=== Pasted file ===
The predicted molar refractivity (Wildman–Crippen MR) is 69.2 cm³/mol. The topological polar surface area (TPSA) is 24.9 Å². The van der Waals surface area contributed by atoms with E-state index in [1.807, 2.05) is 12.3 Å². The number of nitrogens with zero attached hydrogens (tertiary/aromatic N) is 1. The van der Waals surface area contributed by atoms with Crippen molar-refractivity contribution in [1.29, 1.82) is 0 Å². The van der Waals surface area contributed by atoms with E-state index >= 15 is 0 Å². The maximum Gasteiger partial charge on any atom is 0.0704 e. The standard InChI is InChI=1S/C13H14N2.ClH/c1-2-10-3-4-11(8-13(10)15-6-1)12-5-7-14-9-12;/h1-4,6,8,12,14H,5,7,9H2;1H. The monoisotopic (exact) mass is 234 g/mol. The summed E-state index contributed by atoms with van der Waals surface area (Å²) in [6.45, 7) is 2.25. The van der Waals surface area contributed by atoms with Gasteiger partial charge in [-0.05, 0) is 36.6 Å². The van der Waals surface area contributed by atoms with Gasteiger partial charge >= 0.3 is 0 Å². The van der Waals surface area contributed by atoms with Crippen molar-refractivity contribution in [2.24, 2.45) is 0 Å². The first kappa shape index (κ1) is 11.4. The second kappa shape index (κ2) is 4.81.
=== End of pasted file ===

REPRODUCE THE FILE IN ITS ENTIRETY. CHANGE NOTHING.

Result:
The predicted molar refractivity (Wildman–Crippen MR) is 69.2 cm³/mol. The topological polar surface area (TPSA) is 24.9 Å². The van der Waals surface area contributed by atoms with E-state index in [1.807, 2.05) is 12.3 Å². The number of nitrogens with zero attached hydrogens (tertiary/aromatic N) is 1. The van der Waals surface area contributed by atoms with Crippen molar-refractivity contribution in [1.29, 1.82) is 0 Å². The van der Waals surface area contributed by atoms with E-state index >= 15 is 0 Å². The maximum Gasteiger partial charge on any atom is 0.0704 e. The standard InChI is InChI=1S/C13H14N2.ClH/c1-2-10-3-4-11(8-13(10)15-6-1)12-5-7-14-9-12;/h1-4,6,8,12,14H,5,7,9H2;1H. The monoisotopic (exact) mass is 234 g/mol. The summed E-state index contributed by atoms with van der Waals surface area (Å²) in [6.45, 7) is 2.25. The van der Waals surface area contributed by atoms with Gasteiger partial charge in [-0.05, 0) is 36.6 Å². The van der Waals surface area contributed by atoms with Gasteiger partial charge >= 0.3 is 0 Å². The van der Waals surface area contributed by atoms with Crippen molar-refractivity contribution in [2.24, 2.45) is 0 Å². The first kappa shape index (κ1) is 11.4. The second kappa shape index (κ2) is 4.81.